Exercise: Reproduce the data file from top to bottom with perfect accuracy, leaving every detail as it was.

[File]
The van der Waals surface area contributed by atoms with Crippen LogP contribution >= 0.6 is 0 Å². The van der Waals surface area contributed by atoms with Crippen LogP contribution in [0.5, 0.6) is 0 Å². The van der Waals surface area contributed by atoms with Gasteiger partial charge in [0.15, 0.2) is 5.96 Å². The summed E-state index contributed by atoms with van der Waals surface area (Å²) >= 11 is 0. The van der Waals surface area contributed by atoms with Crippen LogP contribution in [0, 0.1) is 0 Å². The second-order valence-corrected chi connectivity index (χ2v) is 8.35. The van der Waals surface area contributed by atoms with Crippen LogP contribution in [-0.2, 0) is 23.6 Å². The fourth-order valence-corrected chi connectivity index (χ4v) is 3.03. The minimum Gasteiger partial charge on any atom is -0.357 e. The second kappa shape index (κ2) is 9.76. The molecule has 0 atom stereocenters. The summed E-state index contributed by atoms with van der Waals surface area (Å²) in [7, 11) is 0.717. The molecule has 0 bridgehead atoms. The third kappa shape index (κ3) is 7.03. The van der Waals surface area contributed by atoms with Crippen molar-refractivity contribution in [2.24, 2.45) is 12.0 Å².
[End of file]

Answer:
The van der Waals surface area contributed by atoms with Crippen LogP contribution >= 0.6 is 0 Å². The van der Waals surface area contributed by atoms with Crippen LogP contribution in [0.5, 0.6) is 0 Å². The van der Waals surface area contributed by atoms with Gasteiger partial charge in [0.15, 0.2) is 5.96 Å². The summed E-state index contributed by atoms with van der Waals surface area (Å²) >= 11 is 0. The van der Waals surface area contributed by atoms with Crippen LogP contribution in [0, 0.1) is 0 Å². The second-order valence-corrected chi connectivity index (χ2v) is 8.35. The van der Waals surface area contributed by atoms with Crippen LogP contribution in [-0.2, 0) is 23.6 Å². The fourth-order valence-corrected chi connectivity index (χ4v) is 3.03. The minimum Gasteiger partial charge on any atom is -0.357 e. The second kappa shape index (κ2) is 9.76. The molecule has 0 atom stereocenters. The summed E-state index contributed by atoms with van der Waals surface area (Å²) in [7, 11) is 0.717. The molecule has 0 bridgehead atoms. The third kappa shape index (κ3) is 7.03. The van der Waals surface area contributed by atoms with Crippen molar-refractivity contribution in [2.24, 2.45) is 12.0 Å².